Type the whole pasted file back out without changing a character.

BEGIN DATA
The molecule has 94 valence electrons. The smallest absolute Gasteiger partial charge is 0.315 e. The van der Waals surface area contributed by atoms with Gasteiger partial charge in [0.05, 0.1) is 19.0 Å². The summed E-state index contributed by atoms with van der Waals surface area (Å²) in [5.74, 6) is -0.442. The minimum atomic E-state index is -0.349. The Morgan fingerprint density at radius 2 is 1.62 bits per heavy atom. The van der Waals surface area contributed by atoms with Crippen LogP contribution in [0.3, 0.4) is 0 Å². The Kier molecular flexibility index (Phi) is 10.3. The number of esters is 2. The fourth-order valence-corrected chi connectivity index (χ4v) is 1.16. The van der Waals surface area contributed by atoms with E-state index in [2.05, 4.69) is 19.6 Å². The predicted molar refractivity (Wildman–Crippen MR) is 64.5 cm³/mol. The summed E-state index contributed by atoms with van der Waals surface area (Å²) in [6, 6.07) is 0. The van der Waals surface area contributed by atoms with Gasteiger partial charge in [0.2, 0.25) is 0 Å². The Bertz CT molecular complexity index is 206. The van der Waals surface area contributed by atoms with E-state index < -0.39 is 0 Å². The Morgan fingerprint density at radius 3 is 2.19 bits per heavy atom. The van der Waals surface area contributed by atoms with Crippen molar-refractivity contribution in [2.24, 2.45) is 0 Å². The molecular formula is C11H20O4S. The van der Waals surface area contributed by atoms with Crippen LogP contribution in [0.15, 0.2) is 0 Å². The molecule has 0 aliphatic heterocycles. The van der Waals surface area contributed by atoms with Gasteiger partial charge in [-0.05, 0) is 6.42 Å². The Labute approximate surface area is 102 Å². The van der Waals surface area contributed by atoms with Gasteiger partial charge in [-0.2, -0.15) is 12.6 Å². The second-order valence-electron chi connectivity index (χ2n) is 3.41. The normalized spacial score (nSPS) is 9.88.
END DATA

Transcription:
The molecule has 94 valence electrons. The smallest absolute Gasteiger partial charge is 0.315 e. The van der Waals surface area contributed by atoms with Gasteiger partial charge in [0.05, 0.1) is 19.0 Å². The summed E-state index contributed by atoms with van der Waals surface area (Å²) in [5.74, 6) is -0.442. The minimum atomic E-state index is -0.349. The Morgan fingerprint density at radius 2 is 1.62 bits per heavy atom. The van der Waals surface area contributed by atoms with Crippen LogP contribution in [0.3, 0.4) is 0 Å². The Kier molecular flexibility index (Phi) is 10.3. The number of esters is 2. The fourth-order valence-corrected chi connectivity index (χ4v) is 1.16. The van der Waals surface area contributed by atoms with E-state index in [2.05, 4.69) is 19.6 Å². The predicted molar refractivity (Wildman–Crippen MR) is 64.5 cm³/mol. The summed E-state index contributed by atoms with van der Waals surface area (Å²) in [6, 6.07) is 0. The van der Waals surface area contributed by atoms with Gasteiger partial charge in [0.2, 0.25) is 0 Å². The Bertz CT molecular complexity index is 206. The van der Waals surface area contributed by atoms with E-state index < -0.39 is 0 Å². The Morgan fingerprint density at radius 3 is 2.19 bits per heavy atom. The van der Waals surface area contributed by atoms with Crippen molar-refractivity contribution in [2.24, 2.45) is 0 Å². The molecular formula is C11H20O4S. The van der Waals surface area contributed by atoms with Crippen LogP contribution in [0.15, 0.2) is 0 Å². The molecule has 0 aliphatic heterocycles. The van der Waals surface area contributed by atoms with Gasteiger partial charge in [-0.05, 0) is 6.42 Å². The Labute approximate surface area is 102 Å². The van der Waals surface area contributed by atoms with Gasteiger partial charge in [-0.2, -0.15) is 12.6 Å². The second-order valence-electron chi connectivity index (χ2n) is 3.41. The normalized spacial score (nSPS) is 9.88.